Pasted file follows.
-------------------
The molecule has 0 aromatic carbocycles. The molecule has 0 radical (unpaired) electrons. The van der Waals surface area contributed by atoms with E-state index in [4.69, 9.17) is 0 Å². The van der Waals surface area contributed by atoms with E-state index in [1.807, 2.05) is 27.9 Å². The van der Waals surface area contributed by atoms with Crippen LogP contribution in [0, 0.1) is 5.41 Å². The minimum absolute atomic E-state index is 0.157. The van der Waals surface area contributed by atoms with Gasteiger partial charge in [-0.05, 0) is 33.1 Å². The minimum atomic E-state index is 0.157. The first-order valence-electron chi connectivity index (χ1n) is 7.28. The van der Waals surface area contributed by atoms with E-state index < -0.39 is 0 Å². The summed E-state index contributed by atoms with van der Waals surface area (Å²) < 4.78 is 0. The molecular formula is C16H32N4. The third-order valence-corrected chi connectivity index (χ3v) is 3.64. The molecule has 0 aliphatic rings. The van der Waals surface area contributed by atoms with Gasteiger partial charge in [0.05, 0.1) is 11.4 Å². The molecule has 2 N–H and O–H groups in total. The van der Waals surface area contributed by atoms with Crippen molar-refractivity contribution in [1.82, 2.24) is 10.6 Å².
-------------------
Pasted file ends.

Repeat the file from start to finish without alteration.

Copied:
The molecule has 0 aromatic carbocycles. The molecule has 0 radical (unpaired) electrons. The van der Waals surface area contributed by atoms with E-state index in [4.69, 9.17) is 0 Å². The van der Waals surface area contributed by atoms with E-state index in [1.807, 2.05) is 27.9 Å². The van der Waals surface area contributed by atoms with Crippen LogP contribution in [0, 0.1) is 5.41 Å². The minimum absolute atomic E-state index is 0.157. The van der Waals surface area contributed by atoms with Gasteiger partial charge in [-0.05, 0) is 33.1 Å². The minimum atomic E-state index is 0.157. The first-order valence-electron chi connectivity index (χ1n) is 7.28. The van der Waals surface area contributed by atoms with E-state index < -0.39 is 0 Å². The summed E-state index contributed by atoms with van der Waals surface area (Å²) < 4.78 is 0. The molecular formula is C16H32N4. The third-order valence-corrected chi connectivity index (χ3v) is 3.64. The molecule has 0 aliphatic rings. The van der Waals surface area contributed by atoms with Gasteiger partial charge in [0.05, 0.1) is 11.4 Å². The molecule has 2 N–H and O–H groups in total. The van der Waals surface area contributed by atoms with Crippen molar-refractivity contribution in [1.82, 2.24) is 10.6 Å².